Memorial recognizes Tyumen blogger Aleksei Kungurov as a political prisoner

posted 16 Jul 2016, 01:13 by Rights in Russia   [ updated 16 Jul 2016, 01:14 ]
11 July 2016

Source: Memorial Human Rights Centre

On 3 March 2016 in Tyumen blogger and journalist Aleksei Kungurov was detained, and his apartment searched by the FSB for Tyumen region, in the framework of a criminal case related to public justification of terrorism. The next day he was released under travel restrictions. On 11 March 2016 an investigator from Tyumen FSB, A.S.Sukharev, charged Kungurov with committing a crime under Article 205.2, Section 1, (public justification of terrorism) of the Russian Criminal Code. On 15 June 2016 Kungurov was detained again, and the following day he was remanded in custody.

Aleksei Kungurov is a prominent opposition blogger, journalist and writer. He has been a fierce critic of the domestic and foreign policy of the current Russian authorities. The criminal case against him fits into the general picture of harassment of independent bloggers and journalists and is clearly unlawful. The political motive for the prosecution of Kungurov is basically set out in the official charge sheet. This states that Kungurov ‘repeatedly expressed in public political positions, views and beliefs of Russian civil society organizations, speaking and acting in opposition to the activities of State legislative, executive and judicial bodies of the Russian Federation.’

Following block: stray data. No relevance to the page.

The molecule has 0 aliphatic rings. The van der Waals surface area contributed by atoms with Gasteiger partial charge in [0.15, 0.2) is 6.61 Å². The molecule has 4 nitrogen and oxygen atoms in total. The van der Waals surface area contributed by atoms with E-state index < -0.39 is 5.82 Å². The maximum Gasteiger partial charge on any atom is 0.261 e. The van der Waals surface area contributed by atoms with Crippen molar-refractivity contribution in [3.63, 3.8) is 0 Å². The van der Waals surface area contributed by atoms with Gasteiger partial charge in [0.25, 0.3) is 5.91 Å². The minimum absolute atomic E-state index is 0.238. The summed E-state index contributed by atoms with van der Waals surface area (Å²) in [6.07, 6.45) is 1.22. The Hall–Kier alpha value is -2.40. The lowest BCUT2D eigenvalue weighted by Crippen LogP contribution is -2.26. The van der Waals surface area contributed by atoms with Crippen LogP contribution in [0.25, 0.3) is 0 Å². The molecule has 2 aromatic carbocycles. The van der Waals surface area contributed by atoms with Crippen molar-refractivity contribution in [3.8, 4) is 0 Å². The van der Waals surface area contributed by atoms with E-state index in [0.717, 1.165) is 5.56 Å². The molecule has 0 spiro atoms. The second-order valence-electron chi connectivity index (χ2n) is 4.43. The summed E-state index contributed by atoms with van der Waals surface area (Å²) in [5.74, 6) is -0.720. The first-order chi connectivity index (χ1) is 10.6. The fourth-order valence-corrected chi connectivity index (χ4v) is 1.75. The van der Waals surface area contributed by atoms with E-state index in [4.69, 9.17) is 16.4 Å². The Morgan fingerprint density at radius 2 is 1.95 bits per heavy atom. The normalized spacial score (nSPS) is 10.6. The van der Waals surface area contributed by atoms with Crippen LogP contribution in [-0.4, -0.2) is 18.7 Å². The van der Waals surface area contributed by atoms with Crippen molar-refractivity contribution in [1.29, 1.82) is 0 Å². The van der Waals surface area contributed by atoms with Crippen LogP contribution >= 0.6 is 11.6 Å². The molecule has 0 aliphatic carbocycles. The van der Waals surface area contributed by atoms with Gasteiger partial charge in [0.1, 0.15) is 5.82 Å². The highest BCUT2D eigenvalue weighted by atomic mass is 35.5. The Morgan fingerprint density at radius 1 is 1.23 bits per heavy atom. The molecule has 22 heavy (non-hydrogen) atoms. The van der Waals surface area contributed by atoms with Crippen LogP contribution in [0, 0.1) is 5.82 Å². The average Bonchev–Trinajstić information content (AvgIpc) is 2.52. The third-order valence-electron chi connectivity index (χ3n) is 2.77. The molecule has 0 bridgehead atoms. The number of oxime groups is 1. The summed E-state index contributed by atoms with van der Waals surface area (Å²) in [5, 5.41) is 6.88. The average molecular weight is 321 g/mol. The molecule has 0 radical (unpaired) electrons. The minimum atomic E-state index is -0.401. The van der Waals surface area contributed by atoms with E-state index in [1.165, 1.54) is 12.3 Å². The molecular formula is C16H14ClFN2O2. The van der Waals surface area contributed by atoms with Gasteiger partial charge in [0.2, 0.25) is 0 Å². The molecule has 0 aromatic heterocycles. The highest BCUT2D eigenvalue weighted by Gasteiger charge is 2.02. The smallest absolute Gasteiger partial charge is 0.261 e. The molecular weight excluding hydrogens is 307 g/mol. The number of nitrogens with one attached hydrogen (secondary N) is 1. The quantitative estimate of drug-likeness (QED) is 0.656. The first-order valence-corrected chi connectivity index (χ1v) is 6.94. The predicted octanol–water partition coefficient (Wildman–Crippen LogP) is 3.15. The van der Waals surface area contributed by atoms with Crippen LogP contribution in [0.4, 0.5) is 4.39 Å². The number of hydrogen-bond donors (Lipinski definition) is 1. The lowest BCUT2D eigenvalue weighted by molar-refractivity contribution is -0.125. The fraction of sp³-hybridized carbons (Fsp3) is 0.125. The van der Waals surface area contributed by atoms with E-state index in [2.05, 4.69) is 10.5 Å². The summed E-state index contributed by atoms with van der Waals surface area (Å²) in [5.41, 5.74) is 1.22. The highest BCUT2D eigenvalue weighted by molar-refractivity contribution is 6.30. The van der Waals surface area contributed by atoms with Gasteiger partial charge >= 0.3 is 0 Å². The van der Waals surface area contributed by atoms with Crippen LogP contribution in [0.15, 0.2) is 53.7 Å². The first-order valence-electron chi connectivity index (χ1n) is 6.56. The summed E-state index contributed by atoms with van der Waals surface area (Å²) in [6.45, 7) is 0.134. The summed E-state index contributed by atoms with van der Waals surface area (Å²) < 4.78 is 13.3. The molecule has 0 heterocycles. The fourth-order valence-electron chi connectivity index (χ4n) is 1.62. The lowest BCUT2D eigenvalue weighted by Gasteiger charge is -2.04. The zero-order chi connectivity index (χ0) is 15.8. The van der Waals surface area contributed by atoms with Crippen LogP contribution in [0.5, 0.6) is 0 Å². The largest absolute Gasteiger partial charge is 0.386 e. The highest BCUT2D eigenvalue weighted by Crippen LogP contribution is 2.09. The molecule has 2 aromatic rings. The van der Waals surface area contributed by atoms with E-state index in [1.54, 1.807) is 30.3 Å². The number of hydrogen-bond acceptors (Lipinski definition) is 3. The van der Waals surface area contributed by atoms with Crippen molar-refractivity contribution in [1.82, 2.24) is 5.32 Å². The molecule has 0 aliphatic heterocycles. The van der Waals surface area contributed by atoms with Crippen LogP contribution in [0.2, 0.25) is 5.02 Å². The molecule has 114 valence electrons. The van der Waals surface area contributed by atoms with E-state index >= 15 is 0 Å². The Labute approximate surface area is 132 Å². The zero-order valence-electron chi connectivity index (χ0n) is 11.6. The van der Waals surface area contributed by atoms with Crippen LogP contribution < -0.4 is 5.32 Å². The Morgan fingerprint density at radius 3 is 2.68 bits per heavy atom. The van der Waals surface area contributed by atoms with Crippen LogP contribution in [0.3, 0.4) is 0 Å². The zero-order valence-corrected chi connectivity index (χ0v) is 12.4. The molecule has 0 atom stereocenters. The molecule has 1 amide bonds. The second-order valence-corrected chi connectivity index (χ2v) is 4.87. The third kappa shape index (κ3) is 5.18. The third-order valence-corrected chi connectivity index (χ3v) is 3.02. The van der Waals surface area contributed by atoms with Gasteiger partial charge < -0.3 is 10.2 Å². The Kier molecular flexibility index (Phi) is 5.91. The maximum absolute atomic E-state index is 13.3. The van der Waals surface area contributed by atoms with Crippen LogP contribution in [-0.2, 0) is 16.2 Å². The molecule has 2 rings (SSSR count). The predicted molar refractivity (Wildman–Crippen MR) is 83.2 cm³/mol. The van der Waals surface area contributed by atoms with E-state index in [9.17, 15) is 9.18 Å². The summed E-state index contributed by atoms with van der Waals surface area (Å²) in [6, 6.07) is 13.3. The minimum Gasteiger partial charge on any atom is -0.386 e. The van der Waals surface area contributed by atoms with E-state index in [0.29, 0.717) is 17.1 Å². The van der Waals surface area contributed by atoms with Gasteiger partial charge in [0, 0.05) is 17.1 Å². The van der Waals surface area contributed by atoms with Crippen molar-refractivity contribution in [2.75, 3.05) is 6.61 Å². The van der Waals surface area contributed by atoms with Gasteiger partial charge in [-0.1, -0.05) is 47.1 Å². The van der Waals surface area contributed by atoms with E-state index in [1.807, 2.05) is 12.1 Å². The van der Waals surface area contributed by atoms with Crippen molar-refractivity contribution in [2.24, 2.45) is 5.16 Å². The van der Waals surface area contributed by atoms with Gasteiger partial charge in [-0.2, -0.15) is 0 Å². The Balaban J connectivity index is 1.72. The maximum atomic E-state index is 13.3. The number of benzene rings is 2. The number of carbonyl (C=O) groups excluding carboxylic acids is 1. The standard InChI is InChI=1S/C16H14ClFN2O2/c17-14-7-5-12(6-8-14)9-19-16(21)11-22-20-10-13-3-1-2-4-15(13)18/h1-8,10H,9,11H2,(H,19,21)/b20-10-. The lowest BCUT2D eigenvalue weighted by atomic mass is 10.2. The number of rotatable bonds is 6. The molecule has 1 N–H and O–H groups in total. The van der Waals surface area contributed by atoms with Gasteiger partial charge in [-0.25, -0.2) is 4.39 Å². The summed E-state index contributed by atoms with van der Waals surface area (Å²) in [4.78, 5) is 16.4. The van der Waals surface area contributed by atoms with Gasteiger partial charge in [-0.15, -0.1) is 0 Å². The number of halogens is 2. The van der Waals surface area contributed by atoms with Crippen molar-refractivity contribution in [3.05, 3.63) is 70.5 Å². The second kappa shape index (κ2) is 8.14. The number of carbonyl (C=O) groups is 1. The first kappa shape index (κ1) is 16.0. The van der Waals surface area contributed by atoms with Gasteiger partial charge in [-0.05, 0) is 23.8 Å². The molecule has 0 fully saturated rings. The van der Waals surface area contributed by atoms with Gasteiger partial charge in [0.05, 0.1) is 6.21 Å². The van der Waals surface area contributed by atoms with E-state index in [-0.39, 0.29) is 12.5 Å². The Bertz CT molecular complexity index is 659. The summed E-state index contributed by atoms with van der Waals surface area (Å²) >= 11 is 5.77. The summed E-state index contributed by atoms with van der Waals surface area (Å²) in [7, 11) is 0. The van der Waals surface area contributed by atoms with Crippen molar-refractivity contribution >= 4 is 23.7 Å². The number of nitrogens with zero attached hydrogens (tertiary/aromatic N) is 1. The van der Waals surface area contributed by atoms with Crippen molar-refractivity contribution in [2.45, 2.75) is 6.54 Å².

In the view of the Sova Centre, an article published by Kungurov ‘represents an analysis of the internal situation in the Middle East and does not contain, from our point of view, any incitement to terrorism.’ We are in agreement with this evaluation and consider that the sharp tone of the author’s publications in itself cannot be a basis for his prosecution.

Aleksei Kungurov is not a supporter of the banned Islamic State or other terrorist organizations active on the territory of Syria. To all intents and purposes he is being prosecuted solely for his criticism of Russian foreign policy. In the text for which he is being prosecuted, Kungurov gave a negative assessment of the military intervention of the Russian Federation in the civil war in Syria from the point of view of Russian interests, considering it senseless. The theses, expressed by Kungurov, were based not on jihadist propaganda and, for all their debatable nature, are fairly widespread in global media and in the Russian blogosphere.

Recognition of a person as a political prisoner, or as a victim of a politically-motivated prosecution, does not mean that Memorial Human Rights Centre agrees with their views or statements, or approves of their statements or actions. 

More information about this case can be read here.